(Inaudible) say that what the rule should be under the Equal Protection Clause?

Michael Colodner:

Definitely if—

Then do some of the clauses primary and secondary have some elements?

Michael Colodner:

Whatever all the clauses there are I don’t know but certainly not the Equal Protection Clause.

For instance, let’s assume that good behavior is just the primary basis here and that evaluation is a secondary basis, why couldn’t the legislature then repass the same statute and put a little amendment at the bottom and say we think that rehabilitation is the primary basis.

This is exactly what this Court dealt within Palmer versus Thompson and so we don’t look to the motive of the legislation.

We look to see whether there is any state of facts that can consider – just to justify the classification.

If we find the state of facts that is the end of the judicial rule.

Thurgood Marshall:

How long we have time off for good behavior in New York?

Michael Colodner:

Pardon.

Michael Colodner:

Excuse me.

Thurgood Marshall:

How long is New York given time off for good behavior?

Michael Colodner:

Under this particular scheme—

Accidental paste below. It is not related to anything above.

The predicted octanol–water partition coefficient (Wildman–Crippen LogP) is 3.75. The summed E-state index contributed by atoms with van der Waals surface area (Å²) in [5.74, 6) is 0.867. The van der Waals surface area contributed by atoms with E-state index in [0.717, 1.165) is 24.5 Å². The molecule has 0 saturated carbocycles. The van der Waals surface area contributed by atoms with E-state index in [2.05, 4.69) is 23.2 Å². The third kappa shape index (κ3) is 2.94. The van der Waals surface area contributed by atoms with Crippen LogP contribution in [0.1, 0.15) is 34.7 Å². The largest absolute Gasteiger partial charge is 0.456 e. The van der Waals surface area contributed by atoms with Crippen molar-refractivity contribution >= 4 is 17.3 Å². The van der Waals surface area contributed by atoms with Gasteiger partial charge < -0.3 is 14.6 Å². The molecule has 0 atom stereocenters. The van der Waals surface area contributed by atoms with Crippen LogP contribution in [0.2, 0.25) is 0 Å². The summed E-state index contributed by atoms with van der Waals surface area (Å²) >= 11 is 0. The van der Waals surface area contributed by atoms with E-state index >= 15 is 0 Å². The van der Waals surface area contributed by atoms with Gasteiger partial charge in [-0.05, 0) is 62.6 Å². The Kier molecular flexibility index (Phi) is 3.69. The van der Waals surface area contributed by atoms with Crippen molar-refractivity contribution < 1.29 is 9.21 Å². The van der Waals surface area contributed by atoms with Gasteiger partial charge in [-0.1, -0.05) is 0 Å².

Thurgood Marshall:

How long has New York —

Michael Colodner:

Oh, how long — since the turn of the century, Your Honor.

Thurgood Marshall:

And how long they have the rehabilitation program in New York?

Michael Colodner:

We have had a developing program since the turn of the century.

Thurgood Marshall:

You really say that?

Michael Colodner:

Yes.

In this particular field of person administration, the standard which has to be used keeping the rational basis standard because we are out dealing with what is a very sensitive area, we have to balance both the needs of the prison in so far as the needs of the inmates are concerned and the needs of the prison structure concern versus the needs of the society which is paramount to whether somebody is going to be released prior to the lowest part of his sentence.

There are no known solutions to this problem and as Mr. Justice Marshall points out there maybe problems as to whether rehabilitation succeeds or not and penalty is a very open science, for this is the very area because of the openness of this field where the state has to have broad discussion, just like this Court stated in Jefferson against Hackney in the welfare area which is also a very open question in terms of what is the proper solution.

The state cannot be put in the constitutional straitjacket in dealing with how we are going to going to set up a very complex system of awarding good time.

As it is illustrated by the history of the statute all through the — since the turn of the century we have been constantly changing out statute, sometimes putting good time on the minimum, sometimes on the maximum, sometimes on indeterminate terms sometimes on definite terms, trying to strike a balance and the state should be allowed to do this.

All the people involved in this case get jail time for their —

Michael Colodner:

Everyone gets jail time.